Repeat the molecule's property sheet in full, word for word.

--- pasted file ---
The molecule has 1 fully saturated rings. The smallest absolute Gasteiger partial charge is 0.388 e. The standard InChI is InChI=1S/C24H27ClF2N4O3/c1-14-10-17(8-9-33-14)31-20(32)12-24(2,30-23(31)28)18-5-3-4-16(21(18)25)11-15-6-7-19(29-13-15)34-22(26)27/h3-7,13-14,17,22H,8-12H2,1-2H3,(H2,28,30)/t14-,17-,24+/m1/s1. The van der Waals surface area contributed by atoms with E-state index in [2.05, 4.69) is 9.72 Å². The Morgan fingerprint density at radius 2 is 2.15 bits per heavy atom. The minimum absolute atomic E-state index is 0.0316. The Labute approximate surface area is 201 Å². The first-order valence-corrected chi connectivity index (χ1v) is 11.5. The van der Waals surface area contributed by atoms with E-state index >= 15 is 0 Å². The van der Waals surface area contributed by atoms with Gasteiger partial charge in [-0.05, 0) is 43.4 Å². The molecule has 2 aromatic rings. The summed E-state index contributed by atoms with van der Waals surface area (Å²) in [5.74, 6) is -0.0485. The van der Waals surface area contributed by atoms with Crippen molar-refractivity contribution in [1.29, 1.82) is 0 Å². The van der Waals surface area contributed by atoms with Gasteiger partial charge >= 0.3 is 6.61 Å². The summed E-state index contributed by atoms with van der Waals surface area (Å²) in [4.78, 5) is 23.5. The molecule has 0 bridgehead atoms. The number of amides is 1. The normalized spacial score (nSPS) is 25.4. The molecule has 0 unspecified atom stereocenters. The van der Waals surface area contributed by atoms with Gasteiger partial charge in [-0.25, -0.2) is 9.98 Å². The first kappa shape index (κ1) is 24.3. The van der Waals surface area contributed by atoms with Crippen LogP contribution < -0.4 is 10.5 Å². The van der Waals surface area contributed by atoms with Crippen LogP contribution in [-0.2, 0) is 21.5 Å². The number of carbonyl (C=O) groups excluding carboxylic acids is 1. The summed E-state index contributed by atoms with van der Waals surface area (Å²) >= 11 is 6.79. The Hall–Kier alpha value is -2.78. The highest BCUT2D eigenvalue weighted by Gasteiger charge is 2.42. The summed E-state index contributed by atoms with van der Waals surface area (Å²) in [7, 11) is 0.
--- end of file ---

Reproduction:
The molecule has 1 fully saturated rings. The smallest absolute Gasteiger partial charge is 0.388 e. The standard InChI is InChI=1S/C24H27ClF2N4O3/c1-14-10-17(8-9-33-14)31-20(32)12-24(2,30-23(31)28)18-5-3-4-16(21(18)25)11-15-6-7-19(29-13-15)34-22(26)27/h3-7,13-14,17,22H,8-12H2,1-2H3,(H2,28,30)/t14-,17-,24+/m1/s1. The van der Waals surface area contributed by atoms with E-state index in [2.05, 4.69) is 9.72 Å². The Morgan fingerprint density at radius 2 is 2.15 bits per heavy atom. The minimum absolute atomic E-state index is 0.0316. The Labute approximate surface area is 201 Å². The first-order valence-corrected chi connectivity index (χ1v) is 11.5. The van der Waals surface area contributed by atoms with E-state index >= 15 is 0 Å². The van der Waals surface area contributed by atoms with Gasteiger partial charge in [-0.05, 0) is 43.4 Å². The molecule has 2 aromatic rings. The summed E-state index contributed by atoms with van der Waals surface area (Å²) in [5.74, 6) is -0.0485. The van der Waals surface area contributed by atoms with Crippen molar-refractivity contribution in [1.29, 1.82) is 0 Å². The van der Waals surface area contributed by atoms with Gasteiger partial charge >= 0.3 is 6.61 Å². The summed E-state index contributed by atoms with van der Waals surface area (Å²) in [4.78, 5) is 23.5. The molecule has 0 bridgehead atoms. The number of amides is 1. The normalized spacial score (nSPS) is 25.4. The molecule has 0 unspecified atom stereocenters. The van der Waals surface area contributed by atoms with Gasteiger partial charge in [-0.25, -0.2) is 9.98 Å². The first kappa shape index (κ1) is 24.3. The van der Waals surface area contributed by atoms with Crippen LogP contribution < -0.4 is 10.5 Å². The van der Waals surface area contributed by atoms with Crippen LogP contribution in [-0.2, 0) is 21.5 Å². The number of carbonyl (C=O) groups excluding carboxylic acids is 1. The summed E-state index contributed by atoms with van der Waals surface area (Å²) >= 11 is 6.79. The Hall–Kier alpha value is -2.78. The highest BCUT2D eigenvalue weighted by Gasteiger charge is 2.42. The summed E-state index contributed by atoms with van der Waals surface area (Å²) in [7, 11) is 0.